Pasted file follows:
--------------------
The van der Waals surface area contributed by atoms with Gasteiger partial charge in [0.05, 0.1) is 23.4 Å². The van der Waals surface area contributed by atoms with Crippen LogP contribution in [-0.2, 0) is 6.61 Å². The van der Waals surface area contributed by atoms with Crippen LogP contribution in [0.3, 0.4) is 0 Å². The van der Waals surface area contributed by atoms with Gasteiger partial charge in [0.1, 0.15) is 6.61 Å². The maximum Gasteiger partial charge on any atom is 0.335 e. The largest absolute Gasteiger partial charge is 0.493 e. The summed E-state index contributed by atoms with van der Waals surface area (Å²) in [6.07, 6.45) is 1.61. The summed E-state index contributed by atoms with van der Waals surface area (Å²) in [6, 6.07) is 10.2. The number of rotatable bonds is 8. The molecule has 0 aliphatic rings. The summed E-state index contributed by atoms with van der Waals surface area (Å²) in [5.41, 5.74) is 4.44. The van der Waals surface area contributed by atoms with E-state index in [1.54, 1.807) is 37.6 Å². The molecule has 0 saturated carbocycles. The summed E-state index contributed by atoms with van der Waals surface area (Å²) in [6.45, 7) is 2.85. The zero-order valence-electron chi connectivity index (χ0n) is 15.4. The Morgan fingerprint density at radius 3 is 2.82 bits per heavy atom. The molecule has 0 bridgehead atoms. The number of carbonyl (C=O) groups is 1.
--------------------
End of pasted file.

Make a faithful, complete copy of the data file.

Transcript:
The van der Waals surface area contributed by atoms with Gasteiger partial charge in [0.05, 0.1) is 23.4 Å². The van der Waals surface area contributed by atoms with Crippen LogP contribution in [-0.2, 0) is 6.61 Å². The van der Waals surface area contributed by atoms with Crippen LogP contribution in [0.3, 0.4) is 0 Å². The van der Waals surface area contributed by atoms with Gasteiger partial charge in [0.1, 0.15) is 6.61 Å². The maximum Gasteiger partial charge on any atom is 0.335 e. The largest absolute Gasteiger partial charge is 0.493 e. The summed E-state index contributed by atoms with van der Waals surface area (Å²) in [6.07, 6.45) is 1.61. The summed E-state index contributed by atoms with van der Waals surface area (Å²) in [6, 6.07) is 10.2. The number of rotatable bonds is 8. The molecule has 0 aliphatic rings. The summed E-state index contributed by atoms with van der Waals surface area (Å²) in [5.41, 5.74) is 4.44. The van der Waals surface area contributed by atoms with E-state index in [1.54, 1.807) is 37.6 Å². The molecule has 0 saturated carbocycles. The summed E-state index contributed by atoms with van der Waals surface area (Å²) in [6.45, 7) is 2.85. The zero-order valence-electron chi connectivity index (χ0n) is 15.4. The Morgan fingerprint density at radius 3 is 2.82 bits per heavy atom. The molecule has 0 bridgehead atoms. The number of carbonyl (C=O) groups is 1.